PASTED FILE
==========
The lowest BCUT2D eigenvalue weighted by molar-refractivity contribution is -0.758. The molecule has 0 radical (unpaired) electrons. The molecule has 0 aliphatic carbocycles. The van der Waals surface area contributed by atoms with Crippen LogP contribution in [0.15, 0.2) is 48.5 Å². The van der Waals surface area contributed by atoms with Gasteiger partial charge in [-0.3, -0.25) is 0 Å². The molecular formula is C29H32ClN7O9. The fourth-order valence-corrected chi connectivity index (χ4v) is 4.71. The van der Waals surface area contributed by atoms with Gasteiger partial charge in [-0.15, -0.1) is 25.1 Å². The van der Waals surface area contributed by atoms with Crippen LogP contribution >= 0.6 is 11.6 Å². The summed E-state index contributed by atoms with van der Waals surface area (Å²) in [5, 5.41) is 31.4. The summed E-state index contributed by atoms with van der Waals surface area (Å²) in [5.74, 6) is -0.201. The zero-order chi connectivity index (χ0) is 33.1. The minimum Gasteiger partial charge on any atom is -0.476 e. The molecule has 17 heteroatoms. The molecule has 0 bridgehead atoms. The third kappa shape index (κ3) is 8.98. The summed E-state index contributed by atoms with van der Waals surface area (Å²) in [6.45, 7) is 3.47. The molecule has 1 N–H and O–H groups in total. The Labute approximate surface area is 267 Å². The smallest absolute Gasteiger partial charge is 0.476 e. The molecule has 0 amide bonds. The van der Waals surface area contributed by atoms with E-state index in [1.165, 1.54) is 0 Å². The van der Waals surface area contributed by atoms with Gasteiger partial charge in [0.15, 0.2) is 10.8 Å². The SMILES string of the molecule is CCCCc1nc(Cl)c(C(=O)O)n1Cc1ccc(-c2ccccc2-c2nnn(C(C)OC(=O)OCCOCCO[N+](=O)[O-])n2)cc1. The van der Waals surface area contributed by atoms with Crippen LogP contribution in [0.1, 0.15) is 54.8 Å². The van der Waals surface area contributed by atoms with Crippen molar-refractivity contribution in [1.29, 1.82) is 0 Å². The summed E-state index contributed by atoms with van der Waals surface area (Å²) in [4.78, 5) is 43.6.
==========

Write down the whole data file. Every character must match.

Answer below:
The lowest BCUT2D eigenvalue weighted by molar-refractivity contribution is -0.758. The molecule has 0 radical (unpaired) electrons. The molecule has 0 aliphatic carbocycles. The van der Waals surface area contributed by atoms with Crippen LogP contribution in [0.15, 0.2) is 48.5 Å². The van der Waals surface area contributed by atoms with Gasteiger partial charge in [-0.3, -0.25) is 0 Å². The molecular formula is C29H32ClN7O9. The fourth-order valence-corrected chi connectivity index (χ4v) is 4.71. The van der Waals surface area contributed by atoms with Gasteiger partial charge in [-0.15, -0.1) is 25.1 Å². The van der Waals surface area contributed by atoms with Crippen LogP contribution >= 0.6 is 11.6 Å². The summed E-state index contributed by atoms with van der Waals surface area (Å²) in [5, 5.41) is 31.4. The summed E-state index contributed by atoms with van der Waals surface area (Å²) in [5.74, 6) is -0.201. The zero-order chi connectivity index (χ0) is 33.1. The minimum Gasteiger partial charge on any atom is -0.476 e. The molecule has 17 heteroatoms. The molecule has 0 bridgehead atoms. The third kappa shape index (κ3) is 8.98. The summed E-state index contributed by atoms with van der Waals surface area (Å²) in [6.45, 7) is 3.47. The molecule has 1 N–H and O–H groups in total. The Labute approximate surface area is 267 Å². The smallest absolute Gasteiger partial charge is 0.476 e. The molecule has 0 amide bonds. The van der Waals surface area contributed by atoms with E-state index in [1.165, 1.54) is 0 Å². The van der Waals surface area contributed by atoms with Gasteiger partial charge in [0.15, 0.2) is 10.8 Å². The SMILES string of the molecule is CCCCc1nc(Cl)c(C(=O)O)n1Cc1ccc(-c2ccccc2-c2nnn(C(C)OC(=O)OCCOCCO[N+](=O)[O-])n2)cc1. The van der Waals surface area contributed by atoms with Crippen LogP contribution in [0.1, 0.15) is 54.8 Å². The van der Waals surface area contributed by atoms with Crippen molar-refractivity contribution in [1.29, 1.82) is 0 Å². The summed E-state index contributed by atoms with van der Waals surface area (Å²) in [4.78, 5) is 43.6.